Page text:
LAWRENCE — An engineering department chair from the University of Florida is the final of three candidates who will take part in on-campus interviews for dean of the school.
David Hahn, professor and chair of the Department of Mechanical and Aerospace Engineering at the University of Florida, will make a public presentation from 8:30 a.m. to 9:30 a.m. Friday, Nov. 30, in 164 Ritchie Hall. Members of the KU community are invited to attend the presentation and provide feedback of their impressions to the search committee, led by Ken Audus, dean of the KU School of Pharmacy.
Hahn has held a number of faculty leadership positions during his 20 years at the University of Florida. The department, which he has led since 2011, is the largest department at the university, with more than 1,800 undergraduate students and more than 450 graduate students. In 2015, he was named an affiliate professor with UF’s Center for Gender, Sexualities, and Women’s Studies and Research. He has also been an affiliate professor with the Materials Science and Engineering Department since 2013. Between 2008 and 2011 he was associate chair for academics. Before he joined the University of Florida in 1998, he spent three years as a member of the technical staff at Sandia National Laboratories in Livermore, California. He also held two postdoctoral positions — one at Sandia National Labs and another at the U.S. Food and Drug Administration Center for Devices and Radiological Health.
His research focuses on thermal sciences and laser-based diagnostics, including renewable solar energy, biophotonics and laser-materials interactions. As a principal investigator, or co-PI, Hahn is associated with more than $15 million in research funding from federal and state agencies, institutes and industry. Hahn holds nine U.S. patents, with an additional five patents pending. He is a prolific author with more than 100 journal articles to his credit. His research appears in the journals Applied Spectroscopy, Aerosol Science & Technology, the Journal of Biomedical Optics and Analytical Chemistry. He is co-author of the book “Heat Conduction,” published in 2012. He has served as an editor or on the editorial board for several publications.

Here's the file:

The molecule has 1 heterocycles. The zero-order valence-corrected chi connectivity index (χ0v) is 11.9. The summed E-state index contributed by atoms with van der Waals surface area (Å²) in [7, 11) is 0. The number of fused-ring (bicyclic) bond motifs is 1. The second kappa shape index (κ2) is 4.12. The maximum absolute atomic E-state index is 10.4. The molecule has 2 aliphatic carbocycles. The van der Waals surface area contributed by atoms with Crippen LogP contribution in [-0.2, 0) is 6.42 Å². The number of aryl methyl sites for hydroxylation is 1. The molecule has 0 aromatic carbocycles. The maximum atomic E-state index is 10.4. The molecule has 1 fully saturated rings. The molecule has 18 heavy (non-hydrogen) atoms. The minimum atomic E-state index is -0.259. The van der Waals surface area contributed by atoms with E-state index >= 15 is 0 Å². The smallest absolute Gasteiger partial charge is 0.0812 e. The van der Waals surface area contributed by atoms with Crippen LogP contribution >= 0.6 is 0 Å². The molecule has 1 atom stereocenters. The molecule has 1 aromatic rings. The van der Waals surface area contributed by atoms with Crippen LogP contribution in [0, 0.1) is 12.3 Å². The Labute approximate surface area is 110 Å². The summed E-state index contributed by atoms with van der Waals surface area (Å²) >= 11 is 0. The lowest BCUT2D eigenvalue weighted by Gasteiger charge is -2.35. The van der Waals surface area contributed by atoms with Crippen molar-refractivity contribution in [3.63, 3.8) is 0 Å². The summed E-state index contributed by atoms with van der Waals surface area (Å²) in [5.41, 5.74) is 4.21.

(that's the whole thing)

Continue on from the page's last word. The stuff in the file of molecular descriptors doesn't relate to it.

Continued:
Hahn has been involved in a variety of university, College of Engineering and departmental activities, including serving on the search committee for the director of the Office of Technology Licensing. He has achieved fellow status in the American Society of Mechanical Engineers, the Optical Society of America and the Society for Applied Spectroscopy (SAS). He is also a member of the International Society for Optics and Photonics, the American Institute of Aeronautics and Astronautics, the American Society for Engineering Education and Tau Beta Pi, the national engineering honor society.
In 2014, he was honored with the Alumni Achievement Award from the Louisiana State University Department of Mechanical and Industrial Engineering. He received the 2011 Lester Strock Award from the SAS. Hahn was selected for the 2009-2010 Advisor/Mentor of the Year and the 2007-2008 Teacher/Scholar of the Year awards within the UF College of Engineering. In 1998, he received the Sandia National Laboratories Award for Technical Excellence.
Hahn earned a doctorate and a bachelor’s degree in mechanical engineering, both from Louisiana State University.
Candidates have been asked to present their ideas on factors they consider critical to the future success of the School of Engineering and how they, as dean, would leverage strengths and remove impediments to increase the school’s impact.
The presentations of the candidates are being recorded and will be available for viewing online after the final candidate has appeared on campus. Members of the campus community will have until Tuesday, Dec. 4, to provide their impressions and observations of each candidate online.
The dean of the School of Engineering oversees KU’s second largest academic unit on the Lawrence and Edwards Campus, with more than 3,000 students. The school has dramatically expanded its facilities since 2012, adding five new buildings and 325,000 square feet of world-class research labs, state-of-the-art classrooms and enhanced collaboration spaces. In the past six years, the school has seen a 29 percent increase in bachelor’s degrees awarded and 15 percent increase in graduate degrees awarded.